Thoughts on: Daleks in Manhattan / Evolution of the Daleks

This one seems to be a controversial story among the fandom, but I don’t share the vitriol directed at it by some quarters. I think it had a really bold and genuinely interesting idea which it carried out for the most part successfully. The Cult of Skaro, for one, is probably the most interesting thing done with the Daleks since Genesis of the Daleks presented their origins story: a faction of Daleks, now the last four Daleks in existence, founded by the Emperor to think as the enemy does and find new ways of surviving, a mission that ultimately led them to fuse human and Dalek DNA to create “human Daleks”. This is a brilliant instance of the writers’ searching for new and interesting things to do with the Daleks, an idea which had a lot of potential and, at least in this story, delivered. Human Daleks are an ingenious, fresh idea which were realised effectively onscreen in the freaky Dalek Sec. Perhaps it’s just me, but I found the phenomenon of a walking, talking Dalek in human form very skin-crawling. However, I’d like to have seen the human Dalek less… er, human. There seemed to be little of the Dalek left in him, while I think it would have been more effective to portray a creature being psychologically tortured as its irreconcilable human and Dalek natures fought for supremacy. This one seemed to be just a malformed human who identified as a Dalek. My other criticism of the plot would be that it probably carried on for too long—it could have been fit into one episode and worked more effectively.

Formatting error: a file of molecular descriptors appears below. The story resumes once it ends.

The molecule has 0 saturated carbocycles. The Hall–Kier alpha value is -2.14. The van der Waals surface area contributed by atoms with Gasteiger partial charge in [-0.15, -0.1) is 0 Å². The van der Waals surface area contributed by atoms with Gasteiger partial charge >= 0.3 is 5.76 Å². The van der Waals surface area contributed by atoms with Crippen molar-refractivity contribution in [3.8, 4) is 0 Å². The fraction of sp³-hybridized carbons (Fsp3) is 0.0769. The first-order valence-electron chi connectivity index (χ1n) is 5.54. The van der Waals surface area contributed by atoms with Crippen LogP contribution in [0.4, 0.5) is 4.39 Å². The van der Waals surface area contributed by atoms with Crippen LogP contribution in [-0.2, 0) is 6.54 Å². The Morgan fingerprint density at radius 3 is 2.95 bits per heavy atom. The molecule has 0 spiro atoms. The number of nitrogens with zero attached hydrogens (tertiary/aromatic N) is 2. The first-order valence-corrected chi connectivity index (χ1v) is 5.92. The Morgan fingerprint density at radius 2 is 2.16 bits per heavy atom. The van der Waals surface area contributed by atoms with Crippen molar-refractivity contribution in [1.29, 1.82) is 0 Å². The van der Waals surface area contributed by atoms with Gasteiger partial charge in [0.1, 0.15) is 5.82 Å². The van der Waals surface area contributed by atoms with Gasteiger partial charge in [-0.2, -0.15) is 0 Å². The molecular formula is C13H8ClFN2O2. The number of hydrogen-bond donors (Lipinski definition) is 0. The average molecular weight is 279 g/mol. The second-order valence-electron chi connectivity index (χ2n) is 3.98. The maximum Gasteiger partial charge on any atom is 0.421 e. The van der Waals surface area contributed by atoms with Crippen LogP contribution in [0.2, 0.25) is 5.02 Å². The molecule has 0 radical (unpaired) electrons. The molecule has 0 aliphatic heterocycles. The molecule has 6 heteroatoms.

That the Doctor was willing to help the Daleks was evidence of what a bold idea it was. One couldn’t help but sympathise with the Doctor: Sec, the human Dalek, seemed like something totally new and revolutionary. The Doctor may have been naive to believe that the Daleks, even as reduced and wretched as they were then, would ever give up their purity and their belief in the supremacy of pure Daleks. For a time, though, he allowed himself to hope due to the wonder before him: the most extraordinary Dalek that had ever lived, who was willing to abandon everything that made the Daleks what they were, ultimately to end the Dalek race. The Doctor showed how resentful the cruel scuppering of the vain hope he had that the Daleks could change had made him when he confronted the Daleks in the theatre. David Tennant was in luminous form in this story, especially in the most intense moments between the Doctor and the Daleks. Those monologues in which the Doctor is ranting and preaching are where Tennant shines most.

I have yet more words of praise for Martha, who showed brilliant ingenuity and resource again in this story—you know what I’m talking about, the thing on the Empire State Building roof with the lightning conductor to kill the pig slaves. That was brilliant. It’s great having a companion who’s so clever and resourceful. Martha also showed her feisty side as she defied the Doctor when he “ordered” her to flee the theatre and go back to Hooverville: “Who are you, then? Some sort of Dalek?” I’m liking her more and more with every episode. Following the much beloved Billie Piper was going to be a challenging task, but Agyeman is acquitting herself more than admirably here, at least in my opinion. Tallulah was also a great character; she was sweet, likable, brave and kind, showing what a great person she was in accepting Laszlo even as a deformed mutant. She was played very well by Miranda Raison.

Rating: 8/10.

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